Falcon flying high
Dassault Falcon is getting on with its new types, too, which are both slated to fly next year. The Falcon 5X and 8X programmes are well underway
The French airframer has also opened two new state-of-the-art interior design and showroom centres intended to facilitate the selection of interior design solutions and options for Falcon customers.
Located at Paris-Le Bourget and Teterboro Airport, two of the busiest executive aviation airports in Europe and the US, the multimillion dollar facilities provide an innovative and pleasant interactive environment that allows customers to specify their aircraft interiors and pick and choose from available onboard equipment hardware and materials in the easiest and most efficient manner possible.
Specification areas are equipped with high-definition screens and advanced 3D tools that interface directly with Dassault’s digital modelling software, greatly simplifying the cabin design process. Showrooms feature a stylish and elegant decor that permits seats, in-flight entertainment equipment, galley appliances, lighting, panelling and other interior features to be displayed in an environment reminiscent of a typical Falcon cabin. Design of the facilities drew heavily on ideas and suggestions from Falcon operators
Eric Trappier, CEO explained: “The interior spec and design process has evolved greatly over the past several years with the wide use of digital tools, 3D processes like Dassault Systemes CATIA and a greatly expanded selection of options and new products.”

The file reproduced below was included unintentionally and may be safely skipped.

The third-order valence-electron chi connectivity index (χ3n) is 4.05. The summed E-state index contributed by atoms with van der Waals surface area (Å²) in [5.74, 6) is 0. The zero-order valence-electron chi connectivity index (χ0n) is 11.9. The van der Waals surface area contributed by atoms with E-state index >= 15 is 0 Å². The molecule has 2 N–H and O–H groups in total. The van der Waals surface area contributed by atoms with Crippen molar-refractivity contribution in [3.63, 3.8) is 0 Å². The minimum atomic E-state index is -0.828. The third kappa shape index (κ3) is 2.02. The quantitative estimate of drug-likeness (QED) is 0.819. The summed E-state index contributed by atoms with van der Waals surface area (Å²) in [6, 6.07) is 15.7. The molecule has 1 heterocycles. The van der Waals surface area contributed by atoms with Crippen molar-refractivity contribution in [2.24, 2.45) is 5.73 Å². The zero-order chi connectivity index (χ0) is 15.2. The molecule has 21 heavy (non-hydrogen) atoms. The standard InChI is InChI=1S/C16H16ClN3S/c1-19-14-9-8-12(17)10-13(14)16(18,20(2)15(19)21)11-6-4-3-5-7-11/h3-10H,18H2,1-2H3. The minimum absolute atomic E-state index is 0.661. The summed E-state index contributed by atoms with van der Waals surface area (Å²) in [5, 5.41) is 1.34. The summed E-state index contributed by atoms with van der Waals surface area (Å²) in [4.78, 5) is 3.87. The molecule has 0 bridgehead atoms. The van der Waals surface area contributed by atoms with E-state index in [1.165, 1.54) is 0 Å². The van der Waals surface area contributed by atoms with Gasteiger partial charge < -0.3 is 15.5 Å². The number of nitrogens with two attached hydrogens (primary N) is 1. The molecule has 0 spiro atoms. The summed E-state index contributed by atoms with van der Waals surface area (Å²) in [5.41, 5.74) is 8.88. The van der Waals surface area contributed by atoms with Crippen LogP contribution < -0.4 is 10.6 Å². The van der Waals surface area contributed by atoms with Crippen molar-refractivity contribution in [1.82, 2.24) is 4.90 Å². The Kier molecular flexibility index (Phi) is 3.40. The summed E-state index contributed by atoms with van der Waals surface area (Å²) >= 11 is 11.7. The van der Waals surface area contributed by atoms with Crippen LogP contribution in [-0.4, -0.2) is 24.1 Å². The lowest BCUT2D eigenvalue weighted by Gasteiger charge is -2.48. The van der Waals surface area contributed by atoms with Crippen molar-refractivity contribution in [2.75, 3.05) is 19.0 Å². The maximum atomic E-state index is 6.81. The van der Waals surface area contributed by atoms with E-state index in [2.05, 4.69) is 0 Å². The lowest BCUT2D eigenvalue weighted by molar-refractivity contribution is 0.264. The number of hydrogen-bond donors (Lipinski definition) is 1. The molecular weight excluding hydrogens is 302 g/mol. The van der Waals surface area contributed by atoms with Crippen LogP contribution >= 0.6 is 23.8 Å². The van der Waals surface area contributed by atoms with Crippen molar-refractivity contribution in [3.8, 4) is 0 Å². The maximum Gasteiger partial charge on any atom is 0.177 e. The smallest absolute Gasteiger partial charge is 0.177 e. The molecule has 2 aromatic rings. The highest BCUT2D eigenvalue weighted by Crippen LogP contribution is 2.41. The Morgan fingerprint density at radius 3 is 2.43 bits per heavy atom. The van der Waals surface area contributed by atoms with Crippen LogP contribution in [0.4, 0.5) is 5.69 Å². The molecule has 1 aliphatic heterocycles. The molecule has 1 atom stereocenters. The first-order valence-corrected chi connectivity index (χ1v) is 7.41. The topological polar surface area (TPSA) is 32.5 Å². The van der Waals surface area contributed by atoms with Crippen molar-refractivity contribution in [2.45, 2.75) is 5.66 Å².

In addition to onboard equipment, the two facilities showcase a wide range of Falcon interiors including full scale or partial mock-ups of the Falcon 7X, 900LX and 2000 family aircraft and the new Falcon 5X very extra wide body twinjet.
Well I’m off now to sample the delights of Orlando. Can’t be worse than last night. My satnav blew a gasket in the hire car (courtesy of said car’s cigarette lighter attachment blowing a fuse). This happened simultaneously with my phone battery expiring. Fortunately I took a wrong turning towards Disney. I was reassured by the fact that there is an Alamo car rental at Disney. How hard could it be to find it? I thought. So anyways…Disney is larger than Manhattan it transpires (true). After two hours a kind Epcot person – Jamie from Miami – took pity, printed out directions back to my condo, pointed me in the direction of Macdonalds for a cheeseburger, and I finally limped home, shattered and sorry for myself. Tonight I have a new car and new GPS and dinner with two good industry friends. What could possibly go wrong….? J